This past April, Jonathan Robert Willis received an assignment to shoot a series of posters for the Cincinnati Ballet, one of them a collaboration with musician Peter Frampton. Willis, who’s specialty is typically portraiture, was excited to take on the project. “I really like it when an Art Director calls you to shoot something that is not in your book,” he explains. It speaks of a creative trust and respect for your vision and often yields great things.”
He set out to create a ballet poster with a Rock ‘N’ Roll edge, and he also hoped he’d be able to cross off “Meet Peter Frampton!” on his life checklist. What he didn’t expect was less than a month later, he would be standing in Peter Frampton’s private studio in front of the legend himself, handling his favorite guitar that had been presumed destroyed for nearly 31 years.
The project was to create posters and boards for six shows in the 2012 season of the ballet company, and from the beginning, Willis and Brian Nelson, Senior Art Director of Northlich, felt that the Frampton poster would be “the crown jewel” of the series. Nelson’s initial idea was the one that stuck: to overlay an image of a ballerina leg over a guitar, positioned as the strings and neck of the instrument.
When Willis began researching information on Frampton’s collection of guitars, he knew he needed to shoot one in particular, Frampton’s “favorite” from his 1976 live solo album “Frampton Comes Alive!” The guitar had been presumed destroyed after a cargo plane carrying it went down in flames in November of 1980. Missing for three decades, it resurfaced when a customs agent by day, guitar enthusiast by night recognized the distinct features of the guitar when it was brought to him for repairs. The guitar had been plucked from the wreckage in Panama and sold to a local guitarist living on the Dutch Caribbean Island of Curaçao. After two more years of negotiations, the local guitarist finally sold the guitar back to Frampton and it was returned to him in December of last year.
It was no surprise when Frampton’s team rejected the idea of photographing such a valuable possession, so Willis and Nelson decided to use the powers of image manipulation to reproduce the look of the guitar. A friend of Willis’ provided a black Les Paul for the body but it had the wrong kind of knobs. They sourced a second guitar that had the correct hardware, but even after their colleague Brian York composited Willis’ images of the guitars, something was still off. “We did learn that the shading looked too much like a cello body and the Les Paul has a very specific rise in the body that we also needed to correct,” Willis says. They spent more time perfecting the image and York overlaid the photograph of the ballerina’s leg that Willis had shot in-studio when he photographed the guitars.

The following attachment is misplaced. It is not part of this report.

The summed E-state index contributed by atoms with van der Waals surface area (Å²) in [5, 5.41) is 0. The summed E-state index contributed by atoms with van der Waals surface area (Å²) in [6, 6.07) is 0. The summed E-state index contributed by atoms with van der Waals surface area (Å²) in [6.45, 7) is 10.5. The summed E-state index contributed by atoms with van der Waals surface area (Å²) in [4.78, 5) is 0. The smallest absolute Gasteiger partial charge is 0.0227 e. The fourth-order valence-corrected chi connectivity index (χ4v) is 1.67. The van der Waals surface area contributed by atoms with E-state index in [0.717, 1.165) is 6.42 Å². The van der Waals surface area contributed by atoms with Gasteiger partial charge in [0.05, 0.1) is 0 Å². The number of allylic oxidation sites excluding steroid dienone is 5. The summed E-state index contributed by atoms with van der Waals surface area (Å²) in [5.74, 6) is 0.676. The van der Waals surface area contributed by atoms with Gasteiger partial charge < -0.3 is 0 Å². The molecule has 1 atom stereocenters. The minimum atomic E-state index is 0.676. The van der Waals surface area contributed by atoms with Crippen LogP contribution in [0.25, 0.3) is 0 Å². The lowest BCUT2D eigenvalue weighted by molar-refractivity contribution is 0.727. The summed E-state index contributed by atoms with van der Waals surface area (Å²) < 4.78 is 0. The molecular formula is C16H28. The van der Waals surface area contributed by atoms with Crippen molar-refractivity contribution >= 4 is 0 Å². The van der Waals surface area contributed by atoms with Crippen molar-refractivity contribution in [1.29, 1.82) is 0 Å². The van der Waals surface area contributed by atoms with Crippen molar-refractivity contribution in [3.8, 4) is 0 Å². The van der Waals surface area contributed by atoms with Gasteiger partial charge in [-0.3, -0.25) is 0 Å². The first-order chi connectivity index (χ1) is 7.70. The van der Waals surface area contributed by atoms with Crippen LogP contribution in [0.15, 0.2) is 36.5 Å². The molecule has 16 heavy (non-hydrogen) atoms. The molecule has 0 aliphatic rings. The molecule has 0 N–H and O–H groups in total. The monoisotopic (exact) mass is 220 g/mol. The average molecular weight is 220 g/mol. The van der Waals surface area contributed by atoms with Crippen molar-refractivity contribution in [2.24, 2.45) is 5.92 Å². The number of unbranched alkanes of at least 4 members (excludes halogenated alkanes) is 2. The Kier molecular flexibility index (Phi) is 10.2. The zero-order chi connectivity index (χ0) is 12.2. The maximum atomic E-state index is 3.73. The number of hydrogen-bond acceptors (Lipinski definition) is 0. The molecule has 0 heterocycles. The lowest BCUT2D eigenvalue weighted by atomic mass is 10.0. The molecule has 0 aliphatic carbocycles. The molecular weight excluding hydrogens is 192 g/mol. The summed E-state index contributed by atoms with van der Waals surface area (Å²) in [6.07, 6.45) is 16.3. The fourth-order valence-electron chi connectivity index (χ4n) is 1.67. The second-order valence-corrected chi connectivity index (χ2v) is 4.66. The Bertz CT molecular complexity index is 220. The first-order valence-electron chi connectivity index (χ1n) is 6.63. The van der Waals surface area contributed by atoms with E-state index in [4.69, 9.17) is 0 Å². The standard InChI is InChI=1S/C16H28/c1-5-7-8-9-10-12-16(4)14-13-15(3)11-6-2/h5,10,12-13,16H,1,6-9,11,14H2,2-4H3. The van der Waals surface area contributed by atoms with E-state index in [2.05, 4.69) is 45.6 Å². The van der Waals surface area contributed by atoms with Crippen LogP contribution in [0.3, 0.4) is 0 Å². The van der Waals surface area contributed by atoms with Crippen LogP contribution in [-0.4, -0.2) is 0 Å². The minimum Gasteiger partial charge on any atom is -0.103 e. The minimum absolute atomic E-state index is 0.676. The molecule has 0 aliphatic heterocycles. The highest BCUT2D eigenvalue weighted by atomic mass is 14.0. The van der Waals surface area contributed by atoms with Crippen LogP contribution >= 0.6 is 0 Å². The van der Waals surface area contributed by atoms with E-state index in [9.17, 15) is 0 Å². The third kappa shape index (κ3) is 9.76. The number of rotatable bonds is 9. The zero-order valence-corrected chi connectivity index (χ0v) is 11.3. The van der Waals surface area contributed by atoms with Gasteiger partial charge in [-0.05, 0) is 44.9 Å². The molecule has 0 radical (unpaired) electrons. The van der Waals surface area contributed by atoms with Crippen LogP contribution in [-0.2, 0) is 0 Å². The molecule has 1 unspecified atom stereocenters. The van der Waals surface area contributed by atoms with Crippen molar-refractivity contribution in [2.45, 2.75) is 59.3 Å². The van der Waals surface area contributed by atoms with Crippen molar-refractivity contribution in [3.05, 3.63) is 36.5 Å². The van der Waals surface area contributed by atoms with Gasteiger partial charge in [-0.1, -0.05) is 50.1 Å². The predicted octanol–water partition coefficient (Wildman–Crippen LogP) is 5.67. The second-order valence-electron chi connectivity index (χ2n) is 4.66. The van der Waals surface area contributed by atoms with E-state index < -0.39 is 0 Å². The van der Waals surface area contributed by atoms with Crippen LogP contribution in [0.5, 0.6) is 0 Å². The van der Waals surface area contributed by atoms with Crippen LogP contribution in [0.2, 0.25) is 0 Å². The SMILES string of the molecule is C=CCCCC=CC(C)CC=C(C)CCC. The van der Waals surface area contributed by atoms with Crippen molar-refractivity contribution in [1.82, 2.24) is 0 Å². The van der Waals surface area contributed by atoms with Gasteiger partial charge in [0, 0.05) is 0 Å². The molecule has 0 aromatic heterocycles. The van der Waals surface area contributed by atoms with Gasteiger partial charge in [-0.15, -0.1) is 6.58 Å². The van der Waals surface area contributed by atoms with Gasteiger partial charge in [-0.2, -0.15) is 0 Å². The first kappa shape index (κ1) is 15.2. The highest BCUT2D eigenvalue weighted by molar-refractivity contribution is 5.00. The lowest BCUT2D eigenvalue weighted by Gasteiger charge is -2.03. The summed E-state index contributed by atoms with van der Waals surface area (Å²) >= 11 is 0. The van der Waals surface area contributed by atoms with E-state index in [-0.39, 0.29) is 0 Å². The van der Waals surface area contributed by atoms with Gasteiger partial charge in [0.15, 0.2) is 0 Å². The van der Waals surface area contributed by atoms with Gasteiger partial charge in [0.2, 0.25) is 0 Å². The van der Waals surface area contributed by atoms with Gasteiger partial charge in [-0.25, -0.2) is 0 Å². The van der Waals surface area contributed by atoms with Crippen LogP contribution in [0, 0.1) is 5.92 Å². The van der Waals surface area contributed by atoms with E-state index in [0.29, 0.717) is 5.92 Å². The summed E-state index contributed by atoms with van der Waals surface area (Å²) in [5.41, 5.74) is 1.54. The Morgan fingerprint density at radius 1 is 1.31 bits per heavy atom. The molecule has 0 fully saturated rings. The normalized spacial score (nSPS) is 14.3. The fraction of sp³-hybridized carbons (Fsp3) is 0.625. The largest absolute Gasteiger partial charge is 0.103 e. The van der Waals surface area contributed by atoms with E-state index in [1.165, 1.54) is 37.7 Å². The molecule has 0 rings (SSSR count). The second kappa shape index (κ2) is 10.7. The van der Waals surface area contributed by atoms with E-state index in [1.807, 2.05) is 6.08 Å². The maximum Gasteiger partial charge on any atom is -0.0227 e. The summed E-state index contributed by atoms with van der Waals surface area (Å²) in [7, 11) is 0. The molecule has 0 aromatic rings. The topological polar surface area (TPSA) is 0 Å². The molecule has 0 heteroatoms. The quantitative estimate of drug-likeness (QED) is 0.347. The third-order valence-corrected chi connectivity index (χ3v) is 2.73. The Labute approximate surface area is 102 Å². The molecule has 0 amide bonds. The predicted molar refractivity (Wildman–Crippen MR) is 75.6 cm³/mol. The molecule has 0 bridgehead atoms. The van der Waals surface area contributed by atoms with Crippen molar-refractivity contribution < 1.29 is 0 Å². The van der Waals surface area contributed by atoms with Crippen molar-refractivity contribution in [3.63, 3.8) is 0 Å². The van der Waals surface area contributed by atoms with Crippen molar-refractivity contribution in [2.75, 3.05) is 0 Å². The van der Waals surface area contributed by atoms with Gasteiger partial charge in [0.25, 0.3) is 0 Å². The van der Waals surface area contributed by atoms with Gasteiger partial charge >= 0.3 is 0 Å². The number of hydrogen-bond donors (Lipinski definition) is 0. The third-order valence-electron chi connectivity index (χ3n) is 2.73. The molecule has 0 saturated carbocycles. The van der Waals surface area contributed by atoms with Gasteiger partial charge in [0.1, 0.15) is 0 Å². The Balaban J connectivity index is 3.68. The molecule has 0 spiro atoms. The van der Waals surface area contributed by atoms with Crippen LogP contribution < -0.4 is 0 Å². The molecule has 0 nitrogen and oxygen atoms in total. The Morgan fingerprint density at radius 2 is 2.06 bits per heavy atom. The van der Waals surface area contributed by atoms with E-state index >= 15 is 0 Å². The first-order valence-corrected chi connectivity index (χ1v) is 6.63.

When Frampton saw the layout himself, he kindly rejected it, saying he liked the concept and design, but that it wasn’t his guitar. He suggested Willis come over and photograph the real thing. Only a two person-crew was allowed inside his house, so Nelson accompanied Willis on the shoot.
While carrying gear inside Frampton’s home, Willis found himself in a long hallway lined with pictures of him and other musical legends, as well as framed concert posters and assorted memorabilia, like a cell from The Simpson’s Homerpalooza episode where Frampton starred as himself. They entered his spacious home studio to shoot and Frampton was there in person to oversee it.
“It was clear that since the guitar is back in his possession, it doesn’t come out too often,” Willis recalls. “When he brought the guitar down I felt really honored to be there.” Not wanting to be “the guy who dropped his legendary guitar,” he took special care to set up a sturdy rig for suspending the instrument and Frampton approved it after a quick stress test. Willis lit it with two ProFoto Compact 600’s with strip boxes as edge lights and another ProFoto 600 with a diffused reflector on it, a set up which he says is actually similar to a lot of his studio work. He wanted the guitar to look “moody,” but “still retain the character and storytelling details of the guitar,” he explains.
For Willis, the entire experience was one-of-a-kind. He says Frampton was “very friendly and easy to work with,” and appreciated the opportunity to be one of the few photographers to have a shot of such an iconic piece of music history. He says, “My career has taken me on amazing journeys with such unique and rich experiences.” Plus, he can now reach for his pen and check off “Meet Peter Frampton!”
For more of Jonathan Robert Willis’ work, visit his Web site.